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by Scott Cramer

Pub Date: May 28th, 2012
ISBN: 978-0615637082
Publisher: Train Renoir Publishing

This modern, dystopian YA novel takes on a classic scenario: children left to fend for themselves in the wake of disaster.

When a comet passes through Earth’s atmosphere, prepubescent children everywhere awake to find that all the adults have been killed by space dust from the comet. Thirteen-year-old Abby, 12-year-old Jordan and 2-year-old Toucan find themselves alone in their home on Castine Island, off the coast of Portland, Maine. Their father, the island librarian, had moved them from Cambridge, Mass., back to his childhood home, and their mother would eventually follow when she could find a new job. Now, Abby must take care of Jordan and Toucan. They share resources and consolation with neighbors Kevin and Emily Patel, also outsiders by island standards. Extremely smart Kevin figures out how to repair their Internet connection and helps decipher the CDC’s radio announcements. Eventually, 28 other survivors on the island move into a mansion with the Patels, Abby, Jordan and Toucan, where they begin to farm, perform chores and dispose of bodies. The older children face even more dire circumstances: Nearing puberty, they run the risk of becoming infected by the space dust. When the CDC announces the release of antibiotics in Boston, Jordan and Abby—who, having now reached puberty, are deathly ill—volunteer to go to the mainland and return with enough pills for the whole island. This well-thought-out novel plots the days and months following the deadly comet’s aftermath, including the fortitude of adolescents as they deal with the deaths of their parents and figure out how to survive. Although the children on the island mostly work together, Cramer also gives glimpses of all that could go wrong with a society led by children. With cruelty and bullying inexorably linked to the children’s survival, Cramer’s novel is reminiscent of other dystopian YA novels, although its modern take is decidedly unique. The faceless adults of the CDC create the antibiotics to provide the cure, but the real heroes are the children—Abby and Jordan especially—who look to pass on kindness and camaraderie despite the intensely competitive, grim circumstances. Cramer creates a picture of our world that’s both frightening and inspiring in this heartfelt story that both young adults and adults can enjoy.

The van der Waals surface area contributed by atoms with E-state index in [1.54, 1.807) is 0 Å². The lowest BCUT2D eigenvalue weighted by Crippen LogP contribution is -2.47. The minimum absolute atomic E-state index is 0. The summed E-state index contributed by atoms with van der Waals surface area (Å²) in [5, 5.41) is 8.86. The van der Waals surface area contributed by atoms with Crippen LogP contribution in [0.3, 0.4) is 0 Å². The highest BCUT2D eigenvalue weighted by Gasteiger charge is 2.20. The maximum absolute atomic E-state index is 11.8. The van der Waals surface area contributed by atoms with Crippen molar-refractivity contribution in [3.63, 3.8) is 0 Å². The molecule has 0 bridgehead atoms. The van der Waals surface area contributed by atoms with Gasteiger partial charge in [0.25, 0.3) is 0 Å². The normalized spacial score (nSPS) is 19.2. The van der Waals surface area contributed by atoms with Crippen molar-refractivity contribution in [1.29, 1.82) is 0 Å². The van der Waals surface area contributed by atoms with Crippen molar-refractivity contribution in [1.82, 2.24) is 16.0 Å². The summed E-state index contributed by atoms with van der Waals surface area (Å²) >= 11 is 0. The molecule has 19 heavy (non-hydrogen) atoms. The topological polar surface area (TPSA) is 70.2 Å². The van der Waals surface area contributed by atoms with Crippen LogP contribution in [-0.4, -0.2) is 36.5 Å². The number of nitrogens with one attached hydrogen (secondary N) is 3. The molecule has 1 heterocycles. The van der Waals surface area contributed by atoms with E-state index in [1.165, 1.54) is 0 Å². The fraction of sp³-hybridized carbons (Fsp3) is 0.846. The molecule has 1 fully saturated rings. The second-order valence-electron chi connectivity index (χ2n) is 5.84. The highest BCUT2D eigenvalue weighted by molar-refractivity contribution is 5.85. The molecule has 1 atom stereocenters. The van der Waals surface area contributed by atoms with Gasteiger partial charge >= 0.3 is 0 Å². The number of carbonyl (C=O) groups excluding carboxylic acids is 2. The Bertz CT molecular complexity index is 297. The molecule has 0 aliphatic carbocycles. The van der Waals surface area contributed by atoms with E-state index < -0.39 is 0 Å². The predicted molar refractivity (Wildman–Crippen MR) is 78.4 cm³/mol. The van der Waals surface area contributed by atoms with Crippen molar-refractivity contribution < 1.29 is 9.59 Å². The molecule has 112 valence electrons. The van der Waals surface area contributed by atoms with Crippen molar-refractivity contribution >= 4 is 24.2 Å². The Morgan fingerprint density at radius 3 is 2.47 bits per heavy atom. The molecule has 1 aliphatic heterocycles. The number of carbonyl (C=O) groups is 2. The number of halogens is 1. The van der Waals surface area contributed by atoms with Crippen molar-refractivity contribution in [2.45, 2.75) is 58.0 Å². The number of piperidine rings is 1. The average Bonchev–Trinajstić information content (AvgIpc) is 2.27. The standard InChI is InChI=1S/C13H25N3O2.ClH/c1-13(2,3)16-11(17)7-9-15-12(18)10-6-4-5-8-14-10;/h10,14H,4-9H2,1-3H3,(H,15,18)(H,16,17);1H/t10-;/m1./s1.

A heartwarming but not overly sentimental story of survival.